We Begin at the End
PublisherZaffre Publishing
Date Published06 August 2020
 
 
ISBN-101785769405
ISBN-13978-1785769405
Formatpaperback
Pages464
Price£ 8.99

We Begin at the End

by Chris Whitaker

The release of a prisoner after 30 years precipitates a series of deaths and creates challenges for others.


Review

Cape Haven is a small town on the California coast. Walker, or ‘Walk’ as he is known, is the single local policeman. As the book opens, his friend Vincent is being released from prison after 30 years, a stretch that began after his accidental killing of a young girl, Sissy Radley.

Sissy’s sister Star still lives in Cape Haven but dependence on alcohol and drugs impairs her ability to look after her children. The older of the two, Duchess, 15, cares for the younger, Robin, five, with a fierce insistence that belies her age. She fights for her mother too; when Star is assaulted at a club on the outskirts of town Duchess cycles out late at night and burns the place to the ground.

A few days later, the police are called to the Radley house at night where they find Star shot dead and Vincent covered in her blood. He is charged with her murder. Walk is convinced of his innocence but ill-equipped to prove it; he has neither the experience nor the combativeness called for, and worse he is in the advanced stages of Parkinson’s disease.

Walk is hampered in his efforts by Vincent’s refusal to speak; since his original crime he has been so preoccupied by guilt he will do nothing to help himself. Walk suspects club owner Darke of involvement, but there are plenty of others who coveted Star, particularly two neighbours who Walk has known all his life. Eventually he finds a way to help, but even then he realises the truth is still not properly understood.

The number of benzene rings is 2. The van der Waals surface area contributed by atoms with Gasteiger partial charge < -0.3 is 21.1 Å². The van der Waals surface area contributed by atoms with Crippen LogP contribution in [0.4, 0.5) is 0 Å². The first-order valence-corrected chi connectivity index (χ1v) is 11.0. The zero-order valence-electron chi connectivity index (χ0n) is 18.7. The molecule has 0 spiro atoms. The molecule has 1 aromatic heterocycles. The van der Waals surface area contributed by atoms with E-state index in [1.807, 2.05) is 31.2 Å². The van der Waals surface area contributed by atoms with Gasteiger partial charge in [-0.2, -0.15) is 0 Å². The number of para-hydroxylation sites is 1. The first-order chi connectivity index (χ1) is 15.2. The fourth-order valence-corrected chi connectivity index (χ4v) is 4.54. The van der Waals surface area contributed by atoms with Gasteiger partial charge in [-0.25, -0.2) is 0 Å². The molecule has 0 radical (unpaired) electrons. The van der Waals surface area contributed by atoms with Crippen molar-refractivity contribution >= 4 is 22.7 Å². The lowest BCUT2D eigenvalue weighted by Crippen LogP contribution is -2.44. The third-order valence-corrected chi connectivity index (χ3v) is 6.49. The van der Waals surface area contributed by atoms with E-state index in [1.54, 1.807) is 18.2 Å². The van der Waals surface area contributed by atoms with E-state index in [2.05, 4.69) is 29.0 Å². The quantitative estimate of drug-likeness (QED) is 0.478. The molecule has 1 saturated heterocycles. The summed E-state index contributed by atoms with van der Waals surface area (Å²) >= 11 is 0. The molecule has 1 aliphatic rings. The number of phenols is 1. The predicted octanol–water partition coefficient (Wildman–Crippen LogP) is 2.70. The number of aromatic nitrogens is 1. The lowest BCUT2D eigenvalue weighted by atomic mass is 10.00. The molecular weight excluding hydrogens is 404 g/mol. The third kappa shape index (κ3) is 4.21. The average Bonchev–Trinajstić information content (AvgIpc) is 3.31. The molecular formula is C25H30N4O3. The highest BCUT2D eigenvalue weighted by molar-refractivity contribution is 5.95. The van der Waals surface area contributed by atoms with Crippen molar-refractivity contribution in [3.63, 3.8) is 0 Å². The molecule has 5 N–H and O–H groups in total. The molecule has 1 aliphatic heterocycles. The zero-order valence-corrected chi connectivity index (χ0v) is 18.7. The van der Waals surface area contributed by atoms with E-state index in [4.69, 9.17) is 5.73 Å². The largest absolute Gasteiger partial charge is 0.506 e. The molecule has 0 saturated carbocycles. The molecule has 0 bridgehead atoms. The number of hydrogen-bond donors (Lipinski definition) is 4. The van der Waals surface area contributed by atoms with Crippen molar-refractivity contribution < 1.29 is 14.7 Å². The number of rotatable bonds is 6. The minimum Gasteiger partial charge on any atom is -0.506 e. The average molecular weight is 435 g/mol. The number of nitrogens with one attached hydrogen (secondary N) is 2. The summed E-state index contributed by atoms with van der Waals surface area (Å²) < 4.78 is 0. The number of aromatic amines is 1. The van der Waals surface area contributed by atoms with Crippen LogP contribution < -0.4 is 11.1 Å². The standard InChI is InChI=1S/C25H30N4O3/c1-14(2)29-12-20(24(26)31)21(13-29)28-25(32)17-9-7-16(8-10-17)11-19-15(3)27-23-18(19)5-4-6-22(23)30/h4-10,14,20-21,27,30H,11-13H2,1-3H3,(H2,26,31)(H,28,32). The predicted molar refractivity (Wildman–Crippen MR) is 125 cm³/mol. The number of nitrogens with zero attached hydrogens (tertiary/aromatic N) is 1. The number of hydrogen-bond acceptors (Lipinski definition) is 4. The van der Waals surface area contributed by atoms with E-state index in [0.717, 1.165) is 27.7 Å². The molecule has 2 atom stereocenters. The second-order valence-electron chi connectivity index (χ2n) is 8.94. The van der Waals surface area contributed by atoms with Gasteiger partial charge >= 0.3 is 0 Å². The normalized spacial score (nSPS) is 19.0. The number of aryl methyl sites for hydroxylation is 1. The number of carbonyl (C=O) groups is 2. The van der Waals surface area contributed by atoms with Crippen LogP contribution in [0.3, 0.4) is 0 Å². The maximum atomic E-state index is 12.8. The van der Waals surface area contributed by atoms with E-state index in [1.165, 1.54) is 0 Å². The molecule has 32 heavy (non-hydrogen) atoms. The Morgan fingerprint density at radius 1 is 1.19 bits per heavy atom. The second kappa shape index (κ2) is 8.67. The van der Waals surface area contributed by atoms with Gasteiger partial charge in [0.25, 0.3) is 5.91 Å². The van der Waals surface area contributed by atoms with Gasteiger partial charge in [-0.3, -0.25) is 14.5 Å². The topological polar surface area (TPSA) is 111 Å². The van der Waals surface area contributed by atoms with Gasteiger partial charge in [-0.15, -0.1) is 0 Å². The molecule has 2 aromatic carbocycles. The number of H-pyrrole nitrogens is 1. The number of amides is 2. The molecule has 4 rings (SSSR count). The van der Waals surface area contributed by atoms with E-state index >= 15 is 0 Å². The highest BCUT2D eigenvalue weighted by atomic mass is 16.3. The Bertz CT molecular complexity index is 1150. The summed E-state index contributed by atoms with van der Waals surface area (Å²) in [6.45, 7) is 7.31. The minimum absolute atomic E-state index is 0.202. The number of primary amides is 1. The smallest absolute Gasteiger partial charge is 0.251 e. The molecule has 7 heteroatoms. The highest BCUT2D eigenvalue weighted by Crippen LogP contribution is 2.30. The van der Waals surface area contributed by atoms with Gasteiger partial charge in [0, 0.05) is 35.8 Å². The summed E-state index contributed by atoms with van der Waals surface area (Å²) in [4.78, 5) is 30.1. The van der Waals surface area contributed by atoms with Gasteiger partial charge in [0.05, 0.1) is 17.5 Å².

Meanwhile, Duchess and Robin are shipped to Montana where Star’s father Hal runs a small farm. Although Duchess’ experience of unreliable adults makes her very hostile, the genuine goodwill of Hal and others in the neighbourhood suggest that the children’s future will be better than their past. However, Darke believes Duchess has something he wants, and she knows he will be coming for her.

Duchess is thrown on her own resources when Hal is no longer able to shelter her and her brother. The care system is ill-equipped to deal with someone so angry and prone to lash out, and the opportunity of resettlement is dashed. She takes off and makes her way back to Cape Haven determined to settle with the man she holds responsible for her family’s problems - Vincent.

I detect in Chris Whitaker a difficulty in restraining himself regarding the number of his characters, but his two key protagonists in this book are very engaging, especially Duchess. Anyone saddled with a name like that would have a right to be angry, and she comes across as understandably damaged but with a keen sense of right and wrong and a strong drive to achieve her goals.

The story is well handled and really enjoyable, falling into two sides on Star’s death which proceed in parallel until being brought together at the end, when secrets are revealed.

Reviewed 24 July 2021 by Chris Roberts